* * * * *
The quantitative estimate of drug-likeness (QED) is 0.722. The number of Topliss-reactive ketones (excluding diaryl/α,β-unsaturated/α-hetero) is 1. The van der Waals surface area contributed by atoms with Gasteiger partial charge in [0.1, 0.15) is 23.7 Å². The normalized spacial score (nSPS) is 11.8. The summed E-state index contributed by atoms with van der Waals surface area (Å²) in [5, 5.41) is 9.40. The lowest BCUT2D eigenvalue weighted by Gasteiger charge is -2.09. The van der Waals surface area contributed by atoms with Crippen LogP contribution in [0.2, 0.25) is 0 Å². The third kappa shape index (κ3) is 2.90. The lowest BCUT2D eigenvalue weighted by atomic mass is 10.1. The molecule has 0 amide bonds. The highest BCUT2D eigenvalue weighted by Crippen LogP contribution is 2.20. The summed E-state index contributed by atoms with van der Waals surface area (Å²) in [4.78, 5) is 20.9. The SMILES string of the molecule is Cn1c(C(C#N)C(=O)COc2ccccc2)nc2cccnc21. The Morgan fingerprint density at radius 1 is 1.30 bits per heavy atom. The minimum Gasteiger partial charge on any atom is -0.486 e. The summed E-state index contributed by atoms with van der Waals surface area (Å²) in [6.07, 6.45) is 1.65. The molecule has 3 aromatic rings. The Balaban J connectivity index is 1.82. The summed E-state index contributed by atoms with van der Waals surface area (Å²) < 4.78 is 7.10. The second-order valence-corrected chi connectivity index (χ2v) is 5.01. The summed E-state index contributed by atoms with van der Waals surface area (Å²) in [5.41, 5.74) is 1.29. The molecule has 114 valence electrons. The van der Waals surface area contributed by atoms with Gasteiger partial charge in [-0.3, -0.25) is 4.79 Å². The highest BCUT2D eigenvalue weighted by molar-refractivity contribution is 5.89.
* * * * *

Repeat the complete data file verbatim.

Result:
The quantitative estimate of drug-likeness (QED) is 0.722. The number of Topliss-reactive ketones (excluding diaryl/α,β-unsaturated/α-hetero) is 1. The van der Waals surface area contributed by atoms with Gasteiger partial charge in [0.1, 0.15) is 23.7 Å². The normalized spacial score (nSPS) is 11.8. The summed E-state index contributed by atoms with van der Waals surface area (Å²) in [5, 5.41) is 9.40. The lowest BCUT2D eigenvalue weighted by Gasteiger charge is -2.09. The van der Waals surface area contributed by atoms with Crippen LogP contribution in [0.2, 0.25) is 0 Å². The third kappa shape index (κ3) is 2.90. The lowest BCUT2D eigenvalue weighted by atomic mass is 10.1. The molecule has 0 amide bonds. The highest BCUT2D eigenvalue weighted by Crippen LogP contribution is 2.20. The summed E-state index contributed by atoms with van der Waals surface area (Å²) in [4.78, 5) is 20.9. The SMILES string of the molecule is Cn1c(C(C#N)C(=O)COc2ccccc2)nc2cccnc21. The Morgan fingerprint density at radius 1 is 1.30 bits per heavy atom. The minimum Gasteiger partial charge on any atom is -0.486 e. The summed E-state index contributed by atoms with van der Waals surface area (Å²) in [6.07, 6.45) is 1.65. The molecule has 3 aromatic rings. The Balaban J connectivity index is 1.82. The summed E-state index contributed by atoms with van der Waals surface area (Å²) < 4.78 is 7.10. The second-order valence-corrected chi connectivity index (χ2v) is 5.01. The summed E-state index contributed by atoms with van der Waals surface area (Å²) in [5.41, 5.74) is 1.29. The molecule has 114 valence electrons. The van der Waals surface area contributed by atoms with Gasteiger partial charge in [-0.3, -0.25) is 4.79 Å². The highest BCUT2D eigenvalue weighted by molar-refractivity contribution is 5.89.